Some drug companies are voluntarily making pricing information available to consumers and have pledged not to raise prices above a certain percentage. However, in the absence of government action, it is unclear how aggressive the private sector will be in addressing drug costs.

Despite the administration’s recent setbacks, the focus on drug prices is not likely to go away. Consumers continue to cite the high cost of drugs as a major reason for thinking that the US health care system is not working well for them. If neither the administration nor Congress put forward policies that address these concerns this year, the issue is likely to continue to be the point of political and policy debates.

Amazing and innovative therapies that cure diseases are coming across the finish line, but they often carry high price-tags. We are seeing a lot of interesting new payment models emerging that are trying to improve incentives and better reflect the value of drugs. That said, I expect that figuring out a balance between encouraging innovation and making therapies affordable will be an ongoing challenge for the administration, pharmaceutical industry, and many other stakeholders.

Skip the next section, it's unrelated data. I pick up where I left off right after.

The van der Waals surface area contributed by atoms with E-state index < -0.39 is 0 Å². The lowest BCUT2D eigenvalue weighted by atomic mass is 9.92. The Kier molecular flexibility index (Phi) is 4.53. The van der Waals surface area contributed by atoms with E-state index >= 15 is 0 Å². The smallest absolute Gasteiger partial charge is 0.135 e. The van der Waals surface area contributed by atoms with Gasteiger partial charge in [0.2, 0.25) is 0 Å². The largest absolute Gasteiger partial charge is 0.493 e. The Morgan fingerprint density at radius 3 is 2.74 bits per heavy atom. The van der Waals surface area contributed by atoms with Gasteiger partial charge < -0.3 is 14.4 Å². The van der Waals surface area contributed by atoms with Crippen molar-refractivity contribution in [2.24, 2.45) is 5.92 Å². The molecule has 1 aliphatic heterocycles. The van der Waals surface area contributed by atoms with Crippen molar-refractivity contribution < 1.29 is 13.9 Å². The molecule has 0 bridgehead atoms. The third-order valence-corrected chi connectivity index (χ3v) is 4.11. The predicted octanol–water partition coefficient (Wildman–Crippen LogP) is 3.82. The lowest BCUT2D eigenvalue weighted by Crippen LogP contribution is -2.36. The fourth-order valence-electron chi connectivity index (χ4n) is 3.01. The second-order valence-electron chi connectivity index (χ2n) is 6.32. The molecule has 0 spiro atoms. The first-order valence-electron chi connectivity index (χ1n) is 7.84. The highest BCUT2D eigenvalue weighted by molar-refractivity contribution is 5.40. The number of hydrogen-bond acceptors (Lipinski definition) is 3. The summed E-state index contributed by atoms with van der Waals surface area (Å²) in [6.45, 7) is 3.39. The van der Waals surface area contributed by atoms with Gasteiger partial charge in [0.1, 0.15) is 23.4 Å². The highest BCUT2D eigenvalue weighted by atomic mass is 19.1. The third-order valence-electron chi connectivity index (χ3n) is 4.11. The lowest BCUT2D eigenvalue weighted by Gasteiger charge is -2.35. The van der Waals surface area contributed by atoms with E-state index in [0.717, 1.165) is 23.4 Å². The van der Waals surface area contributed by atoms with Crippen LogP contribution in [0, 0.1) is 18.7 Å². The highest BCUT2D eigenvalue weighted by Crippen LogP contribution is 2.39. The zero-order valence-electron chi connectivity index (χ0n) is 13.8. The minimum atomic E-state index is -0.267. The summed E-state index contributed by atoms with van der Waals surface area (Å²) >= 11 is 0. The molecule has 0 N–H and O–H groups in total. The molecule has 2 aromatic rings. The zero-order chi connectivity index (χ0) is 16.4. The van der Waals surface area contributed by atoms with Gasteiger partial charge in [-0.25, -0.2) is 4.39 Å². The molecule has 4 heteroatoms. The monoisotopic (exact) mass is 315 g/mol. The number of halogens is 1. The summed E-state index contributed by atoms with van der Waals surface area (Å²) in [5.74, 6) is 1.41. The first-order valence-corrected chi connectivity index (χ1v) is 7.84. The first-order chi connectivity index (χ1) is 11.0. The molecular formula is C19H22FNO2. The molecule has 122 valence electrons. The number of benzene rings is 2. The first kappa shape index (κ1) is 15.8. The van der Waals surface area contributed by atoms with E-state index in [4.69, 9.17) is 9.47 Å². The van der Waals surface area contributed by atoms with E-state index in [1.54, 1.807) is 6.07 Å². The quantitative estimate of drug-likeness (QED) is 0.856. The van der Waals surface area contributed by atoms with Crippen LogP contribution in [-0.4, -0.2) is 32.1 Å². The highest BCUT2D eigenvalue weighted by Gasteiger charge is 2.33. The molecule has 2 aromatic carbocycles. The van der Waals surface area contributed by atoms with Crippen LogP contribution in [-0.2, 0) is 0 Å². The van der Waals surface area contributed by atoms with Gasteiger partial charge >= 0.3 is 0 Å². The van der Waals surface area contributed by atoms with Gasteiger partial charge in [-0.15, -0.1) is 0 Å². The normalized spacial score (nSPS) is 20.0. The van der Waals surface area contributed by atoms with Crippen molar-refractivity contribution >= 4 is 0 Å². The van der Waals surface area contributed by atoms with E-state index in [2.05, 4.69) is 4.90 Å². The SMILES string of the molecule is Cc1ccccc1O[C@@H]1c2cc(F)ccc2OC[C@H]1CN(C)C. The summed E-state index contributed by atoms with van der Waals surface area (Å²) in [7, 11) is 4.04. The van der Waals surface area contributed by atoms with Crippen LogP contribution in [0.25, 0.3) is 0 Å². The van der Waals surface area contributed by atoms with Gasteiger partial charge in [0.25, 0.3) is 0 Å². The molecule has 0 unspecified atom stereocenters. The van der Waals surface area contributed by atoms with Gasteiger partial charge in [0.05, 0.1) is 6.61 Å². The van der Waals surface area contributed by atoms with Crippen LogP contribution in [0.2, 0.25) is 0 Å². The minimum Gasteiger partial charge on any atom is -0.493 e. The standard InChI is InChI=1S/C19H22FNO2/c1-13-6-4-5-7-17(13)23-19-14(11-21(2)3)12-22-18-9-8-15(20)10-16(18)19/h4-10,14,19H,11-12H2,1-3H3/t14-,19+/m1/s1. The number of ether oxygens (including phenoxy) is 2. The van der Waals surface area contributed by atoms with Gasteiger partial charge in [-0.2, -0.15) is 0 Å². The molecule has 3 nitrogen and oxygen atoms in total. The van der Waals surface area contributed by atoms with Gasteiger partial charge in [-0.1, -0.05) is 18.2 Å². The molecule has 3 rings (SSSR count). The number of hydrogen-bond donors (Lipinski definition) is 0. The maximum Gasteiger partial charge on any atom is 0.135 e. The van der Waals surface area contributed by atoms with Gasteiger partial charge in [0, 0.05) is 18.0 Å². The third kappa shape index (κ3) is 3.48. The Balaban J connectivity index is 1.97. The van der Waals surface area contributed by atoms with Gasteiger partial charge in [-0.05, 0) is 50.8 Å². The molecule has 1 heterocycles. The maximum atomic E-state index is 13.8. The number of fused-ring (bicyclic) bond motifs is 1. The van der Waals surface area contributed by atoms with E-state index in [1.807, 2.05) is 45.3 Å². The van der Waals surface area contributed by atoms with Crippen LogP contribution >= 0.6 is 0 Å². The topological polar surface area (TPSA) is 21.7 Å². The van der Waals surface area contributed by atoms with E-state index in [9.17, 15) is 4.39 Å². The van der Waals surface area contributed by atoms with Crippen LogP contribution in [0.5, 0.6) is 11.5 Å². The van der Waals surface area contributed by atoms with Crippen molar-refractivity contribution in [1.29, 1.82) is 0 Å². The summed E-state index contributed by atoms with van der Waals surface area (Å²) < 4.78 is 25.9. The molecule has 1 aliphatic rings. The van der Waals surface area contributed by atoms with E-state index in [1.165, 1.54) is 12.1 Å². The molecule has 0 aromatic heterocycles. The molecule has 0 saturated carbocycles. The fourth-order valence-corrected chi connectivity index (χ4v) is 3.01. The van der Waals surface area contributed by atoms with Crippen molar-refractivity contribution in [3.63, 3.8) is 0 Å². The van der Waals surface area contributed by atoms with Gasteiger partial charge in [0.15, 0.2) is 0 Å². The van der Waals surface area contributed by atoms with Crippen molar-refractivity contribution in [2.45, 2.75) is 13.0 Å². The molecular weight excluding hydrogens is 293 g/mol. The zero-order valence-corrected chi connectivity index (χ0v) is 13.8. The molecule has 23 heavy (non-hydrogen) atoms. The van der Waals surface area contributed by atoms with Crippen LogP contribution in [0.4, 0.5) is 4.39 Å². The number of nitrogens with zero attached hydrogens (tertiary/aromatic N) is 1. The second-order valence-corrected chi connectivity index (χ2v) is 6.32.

1. Amgen, Merck, and Eli Lilly sue over Trump administration policy to require drug prices in TV ads, STAT, June 14, 2019 (
2. HHS Secretary Azar Directs FDA to Establish Working Group on Drug Importation to Address Price Spikes, HHS, July 19, 2018 (
3. National Public Radio, Florida wants to import medicine from Canada, June 18, 20198 (
4. CISION PR Newswire, “Express Scripts introduces novel formulary built for evolution of drug pricing,” November 13, 2018.


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Sarah Thomas

Sarah Thomas

Managing Director | Center for Health Solutions

Sarah is the managing director of the Center for Health Solutions, part of Deloitte LLP’s Life Sciences & Health Care practice. As the leader of the Center, she drives the research agenda to inform stakeholders across the health care landscape about key trends and issues facing the industry. Sarah has more than 13 years of government experience and has deep experience in public policy, with a focus on Medicare payment policy.